Colleen Kelly contributed to this post.
Last month in a post about why natural gas prices are so low, we discussed the factors that have contributed towards the historically-low natural gas prices that have been recorded in recent months. In May, natural gas prices began to move to higher levels, and in the long-term, most energy analysts believe that natural gas prices will rise. A key driver of future natural gas prices is production, and in this post, we will examine some of the notable recent developments in drilling rig deployments.
A look at the active rig count in the U.S. reveals the relationship between natural gas prices and drilling activity. The chart below shows the number of rigs actively drilling for oil and natural gas overlaid with Henry Hub natural gas prices. As natural gas prices began to rise in 2002, the number of rigs devoted to gas drilling followed suit while the growth in oil drilling remained low by comparison. Though oil prices were also increasing during this period, liquid hydrocarbon development was relatively slow compared to gas development. New domestic oil opportunities were not being discovered at the same rate that shale gas opportunities were, so producers focused heavily on gas drilling.
Sources: Rig count data from Baker Hughes, Natural Gas Price data from the Energy Information Administration
Natural gas inventories were built to higher levels as the oil industry devoted more resources to tapping into shale gas formations, motivated by the strong price signal from the mid-2000’s. However, with the onset of the recession in late 2008, the forecast for natural gas demand dropped precipitously. Natural gas prices plummeted and continued to remain stagnant during the ensuing period of slow economic growth. The large natural gas inventories built during the shale gas boom, along with the other factors detailed in this post, have kept natural gas prices at low levels. The importance of inventory levels in determining natural gas prices was demonstrated recently when prices briefly rebounded and then dropped again in response to EIA revisions of gas inventories.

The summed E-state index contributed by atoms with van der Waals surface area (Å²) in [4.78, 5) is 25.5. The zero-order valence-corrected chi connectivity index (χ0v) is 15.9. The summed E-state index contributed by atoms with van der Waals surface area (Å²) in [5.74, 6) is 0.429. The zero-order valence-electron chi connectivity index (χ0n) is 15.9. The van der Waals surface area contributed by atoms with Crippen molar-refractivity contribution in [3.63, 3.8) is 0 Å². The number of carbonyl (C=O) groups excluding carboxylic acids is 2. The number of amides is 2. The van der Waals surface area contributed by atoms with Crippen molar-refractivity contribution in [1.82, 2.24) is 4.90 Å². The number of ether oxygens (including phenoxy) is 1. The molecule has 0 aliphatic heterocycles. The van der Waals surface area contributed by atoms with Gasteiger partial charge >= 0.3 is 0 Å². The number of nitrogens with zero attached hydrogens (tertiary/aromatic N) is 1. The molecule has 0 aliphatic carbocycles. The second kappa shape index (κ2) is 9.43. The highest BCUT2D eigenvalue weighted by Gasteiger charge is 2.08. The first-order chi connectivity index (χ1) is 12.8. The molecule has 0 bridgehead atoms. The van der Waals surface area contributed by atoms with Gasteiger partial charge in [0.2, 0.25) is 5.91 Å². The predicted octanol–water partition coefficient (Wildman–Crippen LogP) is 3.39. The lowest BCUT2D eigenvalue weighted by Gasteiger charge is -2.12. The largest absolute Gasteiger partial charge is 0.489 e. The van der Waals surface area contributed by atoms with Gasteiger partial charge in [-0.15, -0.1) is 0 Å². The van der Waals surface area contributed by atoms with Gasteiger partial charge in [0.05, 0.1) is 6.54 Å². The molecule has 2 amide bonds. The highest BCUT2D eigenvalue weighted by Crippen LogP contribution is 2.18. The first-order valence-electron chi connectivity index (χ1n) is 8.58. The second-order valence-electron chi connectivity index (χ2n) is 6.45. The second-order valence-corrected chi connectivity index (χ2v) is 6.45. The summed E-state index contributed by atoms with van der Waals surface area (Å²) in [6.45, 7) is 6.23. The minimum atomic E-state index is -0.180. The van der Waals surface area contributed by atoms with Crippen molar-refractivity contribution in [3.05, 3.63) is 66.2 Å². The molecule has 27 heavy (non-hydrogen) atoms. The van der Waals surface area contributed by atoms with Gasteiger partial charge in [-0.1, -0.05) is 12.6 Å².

Gas drilling activity has mirrored the natural gas price trend, as seen by the large drop in the gas rig count since 2008. The combination of low natural gas prices and high development costs have led to an ever decreasing number of rigs devoted to drilling for shale gas. Today, rigs devoted to natural gas drilling are at their lowest level in nearly 15 years. The slow rate of gas development will likely allow demand for natural gas to catch up with supply, which is why energy analysts predict the rise in future prices.
Interested in learning more about shale gas production? Click here to read a report from BPC’s Energy Board, Shale Gas: New Opportunities, New Challenges.
Interested in reading more about natural gas on the Bipartisan Beat Blog? Click here to read all of our natural gas-related posts.
- Department of Interior Releases Draft Rule for Hydraulic Fracturing on Public and Tribal Lands, May 17, 2012
- Why Are Natural Gas Prices So Low?, April 30, 2012
- EPA Finalizes New Standards for Oil and Gas Production, April 19, 2012
- The Strategic Petroleum Reserve: Political Oil and the Path Forward, April 19, 2012
- EPA’s New Regulation: Bold, Modest, or Both?, March 30, 2012